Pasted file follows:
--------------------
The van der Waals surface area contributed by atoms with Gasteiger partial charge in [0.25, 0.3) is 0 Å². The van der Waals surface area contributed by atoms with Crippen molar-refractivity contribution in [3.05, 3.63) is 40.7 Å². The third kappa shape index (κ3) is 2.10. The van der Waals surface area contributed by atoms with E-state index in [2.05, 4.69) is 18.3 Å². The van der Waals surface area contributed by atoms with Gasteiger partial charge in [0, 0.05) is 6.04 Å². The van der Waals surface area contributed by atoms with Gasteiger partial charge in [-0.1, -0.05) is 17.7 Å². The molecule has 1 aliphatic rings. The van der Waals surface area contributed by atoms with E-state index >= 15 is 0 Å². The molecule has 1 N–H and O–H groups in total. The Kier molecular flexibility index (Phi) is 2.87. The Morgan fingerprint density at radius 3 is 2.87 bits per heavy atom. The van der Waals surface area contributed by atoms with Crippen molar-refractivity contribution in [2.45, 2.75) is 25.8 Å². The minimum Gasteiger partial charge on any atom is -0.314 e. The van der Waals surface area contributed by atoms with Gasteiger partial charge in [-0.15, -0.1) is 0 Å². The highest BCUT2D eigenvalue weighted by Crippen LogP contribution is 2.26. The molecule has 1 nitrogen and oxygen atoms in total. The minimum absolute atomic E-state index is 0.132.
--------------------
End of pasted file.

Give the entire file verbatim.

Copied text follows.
The van der Waals surface area contributed by atoms with Gasteiger partial charge in [0.25, 0.3) is 0 Å². The van der Waals surface area contributed by atoms with Crippen molar-refractivity contribution in [3.05, 3.63) is 40.7 Å². The third kappa shape index (κ3) is 2.10. The van der Waals surface area contributed by atoms with E-state index in [2.05, 4.69) is 18.3 Å². The van der Waals surface area contributed by atoms with Gasteiger partial charge in [0, 0.05) is 6.04 Å². The van der Waals surface area contributed by atoms with Gasteiger partial charge in [-0.1, -0.05) is 17.7 Å². The molecule has 1 aliphatic rings. The van der Waals surface area contributed by atoms with E-state index >= 15 is 0 Å². The molecule has 1 N–H and O–H groups in total. The Kier molecular flexibility index (Phi) is 2.87. The Morgan fingerprint density at radius 3 is 2.87 bits per heavy atom. The van der Waals surface area contributed by atoms with Crippen molar-refractivity contribution in [2.45, 2.75) is 25.8 Å². The minimum Gasteiger partial charge on any atom is -0.314 e. The van der Waals surface area contributed by atoms with Gasteiger partial charge in [-0.15, -0.1) is 0 Å². The highest BCUT2D eigenvalue weighted by Crippen LogP contribution is 2.26. The molecule has 1 nitrogen and oxygen atoms in total. The minimum absolute atomic E-state index is 0.132.